All of us were also married and most had young children and importantly none of us apart from Stewart had a coach! Can you imagine how good we might have been if we’d had coaches and schedules?

We all experimented with different ideas but raced prodigiously over distances from 800m to marathon, plus cross country and road relays. Obviously in different areas some were better than others. For instance the best road relay man by a street was Mike Freary of Bolton Harriers. The best long distance track exponent was Hill with world records at 15 miles and 25km. Mel Batty held the world record for 10 miles. I held the world 30km record (twice) and also for two hours. Hogan and Tom Johnston each held the 30km record for more than a decade.

“Can you imagine how good we might have been if we’d had coaches and schedules?”

What is the point of long distance track races? Well, watching them was like watching paint dry, but 75 laps at 73 seconds each lap requires enormous concentration and you soon learned to hug the inside edge of lane one (saving seven metres a lap etc). These races made you tough mentally and the point of 800/1500/3000m with most of us knocking out 100 miles per week in training four or five of these short races soon had us tuned into the important six miles (10km) races, which kicked off at the Inter-Counties Whit weekend in late May and was usually the first of two trials for a major games.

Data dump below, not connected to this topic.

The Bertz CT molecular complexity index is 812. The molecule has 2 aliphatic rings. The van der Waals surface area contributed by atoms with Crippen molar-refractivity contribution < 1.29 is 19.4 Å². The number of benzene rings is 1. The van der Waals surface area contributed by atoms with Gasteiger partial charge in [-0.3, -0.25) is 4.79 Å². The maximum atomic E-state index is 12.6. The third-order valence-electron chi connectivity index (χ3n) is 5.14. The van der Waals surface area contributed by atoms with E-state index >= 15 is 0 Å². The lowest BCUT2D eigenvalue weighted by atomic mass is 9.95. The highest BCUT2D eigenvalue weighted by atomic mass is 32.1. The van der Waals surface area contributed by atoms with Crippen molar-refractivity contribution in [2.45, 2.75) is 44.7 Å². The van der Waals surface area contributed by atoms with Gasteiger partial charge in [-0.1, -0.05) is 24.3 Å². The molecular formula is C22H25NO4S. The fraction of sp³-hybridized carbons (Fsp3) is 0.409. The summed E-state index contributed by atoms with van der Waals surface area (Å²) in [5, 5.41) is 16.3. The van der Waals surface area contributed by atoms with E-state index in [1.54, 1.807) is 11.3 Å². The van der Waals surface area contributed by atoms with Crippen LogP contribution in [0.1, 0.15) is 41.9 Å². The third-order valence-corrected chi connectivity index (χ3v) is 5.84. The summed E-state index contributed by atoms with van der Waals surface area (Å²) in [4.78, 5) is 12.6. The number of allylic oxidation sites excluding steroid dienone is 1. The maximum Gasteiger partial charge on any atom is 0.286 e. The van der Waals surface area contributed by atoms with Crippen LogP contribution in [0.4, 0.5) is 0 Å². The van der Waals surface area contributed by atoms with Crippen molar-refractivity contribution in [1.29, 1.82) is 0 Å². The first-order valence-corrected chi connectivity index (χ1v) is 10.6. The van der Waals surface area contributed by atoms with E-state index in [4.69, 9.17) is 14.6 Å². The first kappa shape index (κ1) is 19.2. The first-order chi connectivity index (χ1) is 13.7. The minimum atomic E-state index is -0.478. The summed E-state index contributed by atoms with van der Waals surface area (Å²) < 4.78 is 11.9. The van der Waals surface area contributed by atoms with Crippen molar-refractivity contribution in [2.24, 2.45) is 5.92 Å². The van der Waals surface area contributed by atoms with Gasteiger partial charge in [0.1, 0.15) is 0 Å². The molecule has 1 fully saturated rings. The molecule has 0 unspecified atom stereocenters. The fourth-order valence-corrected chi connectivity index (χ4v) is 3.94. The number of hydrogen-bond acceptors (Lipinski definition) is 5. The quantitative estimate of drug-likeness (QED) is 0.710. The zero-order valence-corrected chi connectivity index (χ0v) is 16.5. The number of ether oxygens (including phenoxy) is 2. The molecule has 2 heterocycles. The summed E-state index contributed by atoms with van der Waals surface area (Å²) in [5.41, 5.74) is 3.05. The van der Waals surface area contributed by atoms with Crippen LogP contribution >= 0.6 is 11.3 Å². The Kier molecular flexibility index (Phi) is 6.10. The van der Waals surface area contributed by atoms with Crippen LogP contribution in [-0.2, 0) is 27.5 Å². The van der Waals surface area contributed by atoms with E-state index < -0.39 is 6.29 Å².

I personally didn’t care a damn who beat me at 800m. I even did a 400m in late April in an hilarious 57 seconds, making a noise of 0.5 on the Richter Scale and with every young kid in the North East in front of me. It was a means to an end.

Road relays apart from the first leg (which is a proper race) are individual time trials – you against the clock – running in a vacuum. Most people start off too fast – you have to learn self control. On varying training programmes, aged 22 I decided for me that speedwork (that is, 4 miles, 40 yards circular road course which was Morpeth Harriers’ senior championships that conveniently went past my home) would do. Fartlek with seven efforts, one hill varying distances from 100-500 metres done flat out from Monday to Thursday with easy Fri/Sunday and race on Saturday – total 35 miles.

This started mid-October and within six weeks I was second in the Morpeth to Newcastle over 13.7 miles, fifth in the Northern cross country, 14th in the Inter-Counties, Scottish National cross country champion, ninth in the English Champs, fifth Scot in the International Cross Country and then 28th in a local 10km race in April when the system crashed to rock bottom!

I was very disillusioned for a while until I read an article by Brian Kilby titled LSD (Long Slow Distance) and I liked what I read and started building up to 100 miles per week for the next six weeks or so. It took six months to get used to it but racing form took off and international cross country and road race honours soon came along.